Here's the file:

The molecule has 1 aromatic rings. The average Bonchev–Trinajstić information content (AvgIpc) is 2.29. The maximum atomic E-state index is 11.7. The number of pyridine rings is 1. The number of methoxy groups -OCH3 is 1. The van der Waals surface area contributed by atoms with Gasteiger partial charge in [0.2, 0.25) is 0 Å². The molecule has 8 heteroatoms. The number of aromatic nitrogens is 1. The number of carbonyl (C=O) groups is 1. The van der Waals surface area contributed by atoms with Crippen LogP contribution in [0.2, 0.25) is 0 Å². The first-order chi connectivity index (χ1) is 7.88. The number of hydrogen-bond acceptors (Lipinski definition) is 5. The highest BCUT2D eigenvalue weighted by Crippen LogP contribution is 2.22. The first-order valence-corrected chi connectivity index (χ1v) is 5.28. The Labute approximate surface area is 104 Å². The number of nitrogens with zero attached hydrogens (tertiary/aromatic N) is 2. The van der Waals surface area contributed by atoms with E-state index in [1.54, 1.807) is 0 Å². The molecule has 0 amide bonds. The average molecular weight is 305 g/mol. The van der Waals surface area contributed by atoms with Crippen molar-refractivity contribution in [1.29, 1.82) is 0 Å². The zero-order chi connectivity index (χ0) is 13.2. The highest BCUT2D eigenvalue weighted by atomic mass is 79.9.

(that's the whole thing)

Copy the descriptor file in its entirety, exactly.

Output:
The molecule has 1 aromatic rings. The average Bonchev–Trinajstić information content (AvgIpc) is 2.29. The maximum atomic E-state index is 11.7. The number of pyridine rings is 1. The number of methoxy groups -OCH3 is 1. The van der Waals surface area contributed by atoms with Gasteiger partial charge in [0.2, 0.25) is 0 Å². The molecule has 8 heteroatoms. The number of aromatic nitrogens is 1. The number of carbonyl (C=O) groups is 1. The van der Waals surface area contributed by atoms with Crippen LogP contribution in [0.2, 0.25) is 0 Å². The first-order chi connectivity index (χ1) is 7.88. The number of hydrogen-bond acceptors (Lipinski definition) is 5. The highest BCUT2D eigenvalue weighted by Crippen LogP contribution is 2.22. The first-order valence-corrected chi connectivity index (χ1v) is 5.28. The Labute approximate surface area is 104 Å². The number of nitrogens with zero attached hydrogens (tertiary/aromatic N) is 2. The van der Waals surface area contributed by atoms with E-state index in [1.54, 1.807) is 0 Å². The molecule has 0 amide bonds. The average molecular weight is 305 g/mol. The van der Waals surface area contributed by atoms with Crippen molar-refractivity contribution in [1.29, 1.82) is 0 Å². The zero-order chi connectivity index (χ0) is 13.2. The highest BCUT2D eigenvalue weighted by atomic mass is 79.9.